All posts filed under: Vehicles

The Race is On – Fall Harvest

Alberta has 21 million hectares (52 million acres) of agriculture land that is used for farming and ranching. Wheat, barley, canola, oats, rye, dry peas, lentils, flax, dry beans and potatoes are the primary crops. An Alberta Harvest – past and present. Irricana’s Pioneer Acres hosts an annual Farm Days which features working demonstrations of  the farm equipment that would have been used by our grandfathers and great grandfathers. This photo shows a wagon, a stationary thresher machine (which separates the grain from the straw and chaff) and a grain truck. The thresher is powered by a tractor (not shown). Today, harvesting is done by self propelled Combines that cut the crop and threshes it. The combine doesn’t even have to stop moving to transfer the grain to trucks. This is one of three combines that harvested the quarter section behind our place yesterday afternoon. It was a dusty day for everyone within a mile of the action (but probably not for the driver!) Farming has always been a risky business and that is no …

Faces in the Car Show Crowd

January and February are the best time of the year for the car buffs in Arizona! This year The Car Guy went to Russo and Steele, Silver Auction at Fort McDowell and the Fountain Hills Concours in the Hills. He would have gone to Barrett-Jackson too, but got tired of trying to find a place to park. I also used several filters on the same photos – the faces are not nearly so recognizable: Faces at the Car Show. This week’s WordPress.com Photo Challenge is A Face in the Crowd.

Transmogrify – The Rat Rods and Transformation

On March 23, 1987, cartoonist Bill Watterson introduced his readers to ‘The Transmogrifier’. In appearance, it looked like a cardboard box, but in the hands of Calvin and Hobbes, it was a miraculous change agent. Calvin: You step into this chamber, set the appropriate dials, and it turns you into whatever you’d like to be. Hobbes: It’s amazing what they can do with corrugated cardboard these days. – Bill Watterson – ‘Transmogrify’ was a new word to me, but the dictionary says it has been with us since the 1650’s. It means ‘to change into something very different, especially in a way that is funny or strange’. I can’t think of a better world to describe the cars below – the Rat Rods. They are built from salvaged parts and random trinkets. No two would ever be alike! Above all, rat rods are built to be enjoyed and driven. They are a mechanic’s art form that allow each builder to think outside the box. – Tara Hurlin – I can’t get The Car Guy interested …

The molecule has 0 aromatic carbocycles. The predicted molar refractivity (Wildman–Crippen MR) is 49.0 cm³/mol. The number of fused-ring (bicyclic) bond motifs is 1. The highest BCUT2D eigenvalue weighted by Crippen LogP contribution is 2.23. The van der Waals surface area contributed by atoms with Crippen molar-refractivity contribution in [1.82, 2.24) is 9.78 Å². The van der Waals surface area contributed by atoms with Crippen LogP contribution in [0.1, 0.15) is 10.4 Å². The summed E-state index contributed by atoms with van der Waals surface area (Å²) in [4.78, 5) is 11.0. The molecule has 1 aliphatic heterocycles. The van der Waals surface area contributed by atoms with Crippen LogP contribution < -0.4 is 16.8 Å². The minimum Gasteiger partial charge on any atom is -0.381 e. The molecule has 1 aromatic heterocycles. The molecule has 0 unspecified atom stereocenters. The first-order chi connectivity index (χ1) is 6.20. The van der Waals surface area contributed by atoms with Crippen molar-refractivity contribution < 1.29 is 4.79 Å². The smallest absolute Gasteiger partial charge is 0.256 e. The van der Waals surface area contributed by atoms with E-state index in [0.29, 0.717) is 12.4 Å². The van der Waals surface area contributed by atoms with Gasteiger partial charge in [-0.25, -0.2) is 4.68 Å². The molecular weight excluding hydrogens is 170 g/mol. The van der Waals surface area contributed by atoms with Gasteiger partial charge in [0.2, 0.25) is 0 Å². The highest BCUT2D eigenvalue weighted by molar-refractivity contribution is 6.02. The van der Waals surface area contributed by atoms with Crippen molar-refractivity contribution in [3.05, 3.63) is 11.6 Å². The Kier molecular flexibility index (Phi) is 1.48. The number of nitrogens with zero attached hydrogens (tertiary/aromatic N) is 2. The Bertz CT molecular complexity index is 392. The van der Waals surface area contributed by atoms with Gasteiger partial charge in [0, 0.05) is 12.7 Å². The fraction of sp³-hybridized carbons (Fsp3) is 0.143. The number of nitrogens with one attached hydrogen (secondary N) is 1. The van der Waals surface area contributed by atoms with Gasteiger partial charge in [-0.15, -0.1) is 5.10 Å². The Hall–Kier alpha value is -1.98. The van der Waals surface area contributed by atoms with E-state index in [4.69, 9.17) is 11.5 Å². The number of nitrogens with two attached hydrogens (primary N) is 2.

A Vibrant Willys Coupe at Barrett-Jackson

Willys-Overland Motors produced the Willys Americar from 1937 to 1942 – either as sedans, coupes, station wagons or pickup trucks. The coupe version is very popular with the hot rod set, and this beautiful 1941 Willys Custom Coupe wears vibrant metallic pearl and royal ruby pearl paint. With extensive chroming from front to back, this car sparkled under the lights at Barrett-Jackson Scottsdale in January 2016. Willys-Overland’s biggest claim to fame is the famous 4×4 “Willys” which was chosen by the War Department as its light utility vehicle of choice. The “Jeep”, as it would become known, was based on the original Bantam design of the Willys company. A Willys Americar would have cost about $630 in the early 1940’s. As a hot rod, this one sold in 2016 for $80,300. In 2015, the same car sold at Barrett Jackson in Las Vegas for $110,000. What goes up, must come down, they say… Have you ever taken a big ‘hit’ when you sold a car? This week’s WordPress Photo Challenge is Vibrant

Oil Field Dodge and Stalking John Dillinger

The Oil Field Dodge was the star of a Dodge Brothers promotional film that was apparently filmed in Texas in the 1920’s. (The piano music in this video is “New Walk” by Dave Hartley, released 2006.) The vehicle used in this video would probably have been produced after March of 1919 (when a four­ door enclosed sedan was introduced into the Dodge line) and before the 1924 model year when the wheelbase was extended to 116 inches, louvers were placed on the hood, and the entire car was given a lower appearance. The Dodge Brothers (John and Horace) began building motor cars in 1910. Initially they manufactured and assembled Model T’s for the Ford Motor Company. In 1913 they began designing their own car, and on November 14, 1914 the first Dodge Brothers vehicle rolled off the assembly line. In just three years Dodge became the fourth largest American automobile manufacturer. By 1919, the company was producing about 106,000 vehicles per year and in 1925 they sold their one millionth car. The Dodge Brothers both …